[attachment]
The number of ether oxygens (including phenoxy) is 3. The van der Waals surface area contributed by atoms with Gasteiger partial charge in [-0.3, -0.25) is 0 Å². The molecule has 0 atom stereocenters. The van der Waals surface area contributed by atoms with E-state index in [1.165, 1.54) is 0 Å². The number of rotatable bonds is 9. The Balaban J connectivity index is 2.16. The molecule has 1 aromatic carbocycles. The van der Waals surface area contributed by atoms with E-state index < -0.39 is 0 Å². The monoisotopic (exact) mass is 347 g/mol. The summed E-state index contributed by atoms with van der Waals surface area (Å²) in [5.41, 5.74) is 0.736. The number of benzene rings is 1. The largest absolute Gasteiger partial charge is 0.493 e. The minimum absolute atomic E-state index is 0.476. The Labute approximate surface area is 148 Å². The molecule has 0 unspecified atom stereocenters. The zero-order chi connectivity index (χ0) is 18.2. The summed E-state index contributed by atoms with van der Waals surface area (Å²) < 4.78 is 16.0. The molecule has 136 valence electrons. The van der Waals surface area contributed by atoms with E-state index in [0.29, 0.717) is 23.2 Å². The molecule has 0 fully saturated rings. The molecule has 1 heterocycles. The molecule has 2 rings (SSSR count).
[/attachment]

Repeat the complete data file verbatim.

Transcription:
The number of ether oxygens (including phenoxy) is 3. The van der Waals surface area contributed by atoms with Gasteiger partial charge in [-0.3, -0.25) is 0 Å². The molecule has 0 atom stereocenters. The van der Waals surface area contributed by atoms with E-state index in [1.165, 1.54) is 0 Å². The number of rotatable bonds is 9. The Balaban J connectivity index is 2.16. The molecule has 1 aromatic carbocycles. The van der Waals surface area contributed by atoms with E-state index < -0.39 is 0 Å². The monoisotopic (exact) mass is 347 g/mol. The summed E-state index contributed by atoms with van der Waals surface area (Å²) in [5.41, 5.74) is 0.736. The number of benzene rings is 1. The largest absolute Gasteiger partial charge is 0.493 e. The minimum absolute atomic E-state index is 0.476. The Labute approximate surface area is 148 Å². The molecule has 0 unspecified atom stereocenters. The zero-order chi connectivity index (χ0) is 18.2. The summed E-state index contributed by atoms with van der Waals surface area (Å²) < 4.78 is 16.0. The molecule has 136 valence electrons. The van der Waals surface area contributed by atoms with E-state index in [0.29, 0.717) is 23.2 Å². The molecule has 0 fully saturated rings. The molecule has 1 heterocycles. The molecule has 2 rings (SSSR count).